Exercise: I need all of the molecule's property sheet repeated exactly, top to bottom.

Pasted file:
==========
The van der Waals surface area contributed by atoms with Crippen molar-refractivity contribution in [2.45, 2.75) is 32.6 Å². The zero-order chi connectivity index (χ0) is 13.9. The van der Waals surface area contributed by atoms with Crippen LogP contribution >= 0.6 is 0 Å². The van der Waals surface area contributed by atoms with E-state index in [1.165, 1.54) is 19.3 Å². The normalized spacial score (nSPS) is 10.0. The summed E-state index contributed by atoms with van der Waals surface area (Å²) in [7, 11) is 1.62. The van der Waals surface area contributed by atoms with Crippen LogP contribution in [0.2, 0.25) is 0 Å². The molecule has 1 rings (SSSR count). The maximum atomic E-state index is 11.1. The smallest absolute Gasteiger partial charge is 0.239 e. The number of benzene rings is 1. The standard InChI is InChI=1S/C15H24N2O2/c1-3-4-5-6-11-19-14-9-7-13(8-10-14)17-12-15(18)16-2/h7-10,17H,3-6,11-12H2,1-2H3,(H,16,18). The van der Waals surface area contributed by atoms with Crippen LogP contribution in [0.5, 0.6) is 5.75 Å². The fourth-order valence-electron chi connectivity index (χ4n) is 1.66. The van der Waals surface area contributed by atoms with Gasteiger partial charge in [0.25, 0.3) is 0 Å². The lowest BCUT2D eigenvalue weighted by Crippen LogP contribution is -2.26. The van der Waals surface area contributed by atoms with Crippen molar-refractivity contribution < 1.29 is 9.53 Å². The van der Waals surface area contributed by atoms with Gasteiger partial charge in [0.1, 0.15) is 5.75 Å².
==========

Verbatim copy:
The van der Waals surface area contributed by atoms with Crippen molar-refractivity contribution in [2.45, 2.75) is 32.6 Å². The zero-order chi connectivity index (χ0) is 13.9. The van der Waals surface area contributed by atoms with Crippen LogP contribution >= 0.6 is 0 Å². The van der Waals surface area contributed by atoms with E-state index in [1.165, 1.54) is 19.3 Å². The normalized spacial score (nSPS) is 10.0. The summed E-state index contributed by atoms with van der Waals surface area (Å²) in [7, 11) is 1.62. The van der Waals surface area contributed by atoms with Crippen LogP contribution in [0.2, 0.25) is 0 Å². The molecule has 1 rings (SSSR count). The maximum atomic E-state index is 11.1. The smallest absolute Gasteiger partial charge is 0.239 e. The number of benzene rings is 1. The standard InChI is InChI=1S/C15H24N2O2/c1-3-4-5-6-11-19-14-9-7-13(8-10-14)17-12-15(18)16-2/h7-10,17H,3-6,11-12H2,1-2H3,(H,16,18). The van der Waals surface area contributed by atoms with Crippen LogP contribution in [0.5, 0.6) is 5.75 Å². The fourth-order valence-electron chi connectivity index (χ4n) is 1.66. The van der Waals surface area contributed by atoms with Gasteiger partial charge in [0.25, 0.3) is 0 Å². The lowest BCUT2D eigenvalue weighted by Crippen LogP contribution is -2.26. The van der Waals surface area contributed by atoms with Crippen molar-refractivity contribution < 1.29 is 9.53 Å². The van der Waals surface area contributed by atoms with Gasteiger partial charge in [0.1, 0.15) is 5.75 Å².